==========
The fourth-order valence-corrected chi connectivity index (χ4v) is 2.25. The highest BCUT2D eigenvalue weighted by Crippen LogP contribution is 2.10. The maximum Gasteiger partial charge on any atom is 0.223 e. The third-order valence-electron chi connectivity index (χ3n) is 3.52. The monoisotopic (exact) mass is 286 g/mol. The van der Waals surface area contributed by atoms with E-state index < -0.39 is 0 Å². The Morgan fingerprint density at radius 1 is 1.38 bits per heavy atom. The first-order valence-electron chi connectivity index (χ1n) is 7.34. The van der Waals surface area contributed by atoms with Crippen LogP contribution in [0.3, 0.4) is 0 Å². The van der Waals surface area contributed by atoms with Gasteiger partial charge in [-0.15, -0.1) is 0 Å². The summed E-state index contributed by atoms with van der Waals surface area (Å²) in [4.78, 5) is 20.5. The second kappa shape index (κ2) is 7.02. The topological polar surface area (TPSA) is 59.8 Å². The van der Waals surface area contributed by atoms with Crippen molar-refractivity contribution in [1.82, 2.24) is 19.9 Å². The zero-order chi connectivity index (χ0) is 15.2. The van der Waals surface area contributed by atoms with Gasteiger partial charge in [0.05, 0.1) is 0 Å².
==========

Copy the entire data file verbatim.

The fourth-order valence-corrected chi connectivity index (χ4v) is 2.25. The highest BCUT2D eigenvalue weighted by Crippen LogP contribution is 2.10. The maximum Gasteiger partial charge on any atom is 0.223 e. The third-order valence-electron chi connectivity index (χ3n) is 3.52. The monoisotopic (exact) mass is 286 g/mol. The van der Waals surface area contributed by atoms with E-state index < -0.39 is 0 Å². The Morgan fingerprint density at radius 1 is 1.38 bits per heavy atom. The first-order valence-electron chi connectivity index (χ1n) is 7.34. The van der Waals surface area contributed by atoms with Crippen LogP contribution in [0.3, 0.4) is 0 Å². The van der Waals surface area contributed by atoms with Gasteiger partial charge in [-0.15, -0.1) is 0 Å². The summed E-state index contributed by atoms with van der Waals surface area (Å²) in [4.78, 5) is 20.5. The second kappa shape index (κ2) is 7.02. The topological polar surface area (TPSA) is 59.8 Å². The van der Waals surface area contributed by atoms with Crippen molar-refractivity contribution in [1.82, 2.24) is 19.9 Å². The zero-order chi connectivity index (χ0) is 15.2. The van der Waals surface area contributed by atoms with Gasteiger partial charge in [0.05, 0.1) is 0 Å².